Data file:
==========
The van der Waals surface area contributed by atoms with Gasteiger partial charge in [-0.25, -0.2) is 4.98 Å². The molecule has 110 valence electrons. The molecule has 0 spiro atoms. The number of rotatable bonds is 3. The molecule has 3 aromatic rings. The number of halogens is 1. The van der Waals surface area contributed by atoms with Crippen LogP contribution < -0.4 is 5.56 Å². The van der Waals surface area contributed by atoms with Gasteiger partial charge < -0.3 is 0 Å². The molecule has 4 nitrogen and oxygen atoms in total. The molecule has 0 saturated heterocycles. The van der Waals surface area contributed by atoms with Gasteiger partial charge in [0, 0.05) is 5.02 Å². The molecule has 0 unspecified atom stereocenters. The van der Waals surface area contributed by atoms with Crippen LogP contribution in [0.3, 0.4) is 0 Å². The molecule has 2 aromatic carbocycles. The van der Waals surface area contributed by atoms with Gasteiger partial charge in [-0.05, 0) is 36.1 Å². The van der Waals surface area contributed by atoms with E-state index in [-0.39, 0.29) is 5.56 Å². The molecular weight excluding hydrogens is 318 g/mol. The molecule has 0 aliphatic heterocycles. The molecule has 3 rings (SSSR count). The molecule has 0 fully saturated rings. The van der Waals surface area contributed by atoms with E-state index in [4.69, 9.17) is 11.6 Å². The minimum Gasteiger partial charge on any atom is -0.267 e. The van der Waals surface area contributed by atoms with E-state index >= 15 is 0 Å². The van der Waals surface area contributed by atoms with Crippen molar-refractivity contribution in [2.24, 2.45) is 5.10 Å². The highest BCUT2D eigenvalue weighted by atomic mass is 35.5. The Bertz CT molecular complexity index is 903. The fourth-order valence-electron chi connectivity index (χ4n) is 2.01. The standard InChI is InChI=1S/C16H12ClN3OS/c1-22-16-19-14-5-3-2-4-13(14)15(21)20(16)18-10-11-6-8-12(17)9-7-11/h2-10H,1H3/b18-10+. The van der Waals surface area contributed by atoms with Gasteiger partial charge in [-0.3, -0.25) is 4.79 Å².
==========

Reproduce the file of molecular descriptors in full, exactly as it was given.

The van der Waals surface area contributed by atoms with Gasteiger partial charge in [-0.25, -0.2) is 4.98 Å². The molecule has 110 valence electrons. The molecule has 0 spiro atoms. The number of rotatable bonds is 3. The molecule has 3 aromatic rings. The number of halogens is 1. The van der Waals surface area contributed by atoms with Crippen LogP contribution < -0.4 is 5.56 Å². The van der Waals surface area contributed by atoms with Gasteiger partial charge < -0.3 is 0 Å². The molecule has 4 nitrogen and oxygen atoms in total. The molecule has 0 saturated heterocycles. The van der Waals surface area contributed by atoms with Gasteiger partial charge in [0, 0.05) is 5.02 Å². The molecule has 0 unspecified atom stereocenters. The van der Waals surface area contributed by atoms with Crippen LogP contribution in [0.3, 0.4) is 0 Å². The molecule has 2 aromatic carbocycles. The van der Waals surface area contributed by atoms with Gasteiger partial charge in [-0.05, 0) is 36.1 Å². The van der Waals surface area contributed by atoms with E-state index in [-0.39, 0.29) is 5.56 Å². The molecular weight excluding hydrogens is 318 g/mol. The molecule has 0 aliphatic heterocycles. The molecule has 3 rings (SSSR count). The molecule has 0 fully saturated rings. The van der Waals surface area contributed by atoms with E-state index in [4.69, 9.17) is 11.6 Å². The minimum Gasteiger partial charge on any atom is -0.267 e. The van der Waals surface area contributed by atoms with E-state index >= 15 is 0 Å². The van der Waals surface area contributed by atoms with Crippen molar-refractivity contribution in [2.24, 2.45) is 5.10 Å². The highest BCUT2D eigenvalue weighted by atomic mass is 35.5. The Bertz CT molecular complexity index is 903. The fourth-order valence-electron chi connectivity index (χ4n) is 2.01. The standard InChI is InChI=1S/C16H12ClN3OS/c1-22-16-19-14-5-3-2-4-13(14)15(21)20(16)18-10-11-6-8-12(17)9-7-11/h2-10H,1H3/b18-10+. The van der Waals surface area contributed by atoms with Gasteiger partial charge in [-0.3, -0.25) is 4.79 Å².